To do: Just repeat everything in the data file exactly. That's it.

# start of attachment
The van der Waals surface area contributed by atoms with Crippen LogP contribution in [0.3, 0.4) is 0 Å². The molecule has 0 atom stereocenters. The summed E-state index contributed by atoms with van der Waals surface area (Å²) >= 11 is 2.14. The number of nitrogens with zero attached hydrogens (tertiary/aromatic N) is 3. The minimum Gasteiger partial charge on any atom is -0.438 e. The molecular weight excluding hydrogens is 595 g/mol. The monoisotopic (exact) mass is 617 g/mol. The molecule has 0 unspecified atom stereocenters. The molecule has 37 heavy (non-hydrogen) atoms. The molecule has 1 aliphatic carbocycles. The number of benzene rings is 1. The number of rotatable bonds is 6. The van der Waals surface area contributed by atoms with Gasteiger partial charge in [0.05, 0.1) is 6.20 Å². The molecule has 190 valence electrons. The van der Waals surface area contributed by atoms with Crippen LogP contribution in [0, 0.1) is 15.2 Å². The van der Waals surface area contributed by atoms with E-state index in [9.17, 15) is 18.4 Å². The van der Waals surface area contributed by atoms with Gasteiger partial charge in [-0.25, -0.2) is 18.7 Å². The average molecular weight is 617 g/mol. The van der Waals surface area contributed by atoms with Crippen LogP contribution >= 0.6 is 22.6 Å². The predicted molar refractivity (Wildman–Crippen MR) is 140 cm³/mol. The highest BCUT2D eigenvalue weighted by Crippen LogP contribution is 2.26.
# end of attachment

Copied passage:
The van der Waals surface area contributed by atoms with Crippen LogP contribution in [0.3, 0.4) is 0 Å². The molecule has 0 atom stereocenters. The summed E-state index contributed by atoms with van der Waals surface area (Å²) >= 11 is 2.14. The number of nitrogens with zero attached hydrogens (tertiary/aromatic N) is 3. The minimum Gasteiger partial charge on any atom is -0.438 e. The molecular weight excluding hydrogens is 595 g/mol. The monoisotopic (exact) mass is 617 g/mol. The molecule has 0 unspecified atom stereocenters. The molecule has 37 heavy (non-hydrogen) atoms. The molecule has 1 aliphatic carbocycles. The number of benzene rings is 1. The number of rotatable bonds is 6. The van der Waals surface area contributed by atoms with Gasteiger partial charge in [0.05, 0.1) is 6.20 Å². The molecule has 190 valence electrons. The van der Waals surface area contributed by atoms with Crippen LogP contribution in [0, 0.1) is 15.2 Å². The van der Waals surface area contributed by atoms with E-state index in [9.17, 15) is 18.4 Å². The van der Waals surface area contributed by atoms with Gasteiger partial charge in [-0.25, -0.2) is 18.7 Å². The average molecular weight is 617 g/mol. The van der Waals surface area contributed by atoms with Crippen LogP contribution >= 0.6 is 22.6 Å². The predicted molar refractivity (Wildman–Crippen MR) is 140 cm³/mol. The highest BCUT2D eigenvalue weighted by Crippen LogP contribution is 2.26.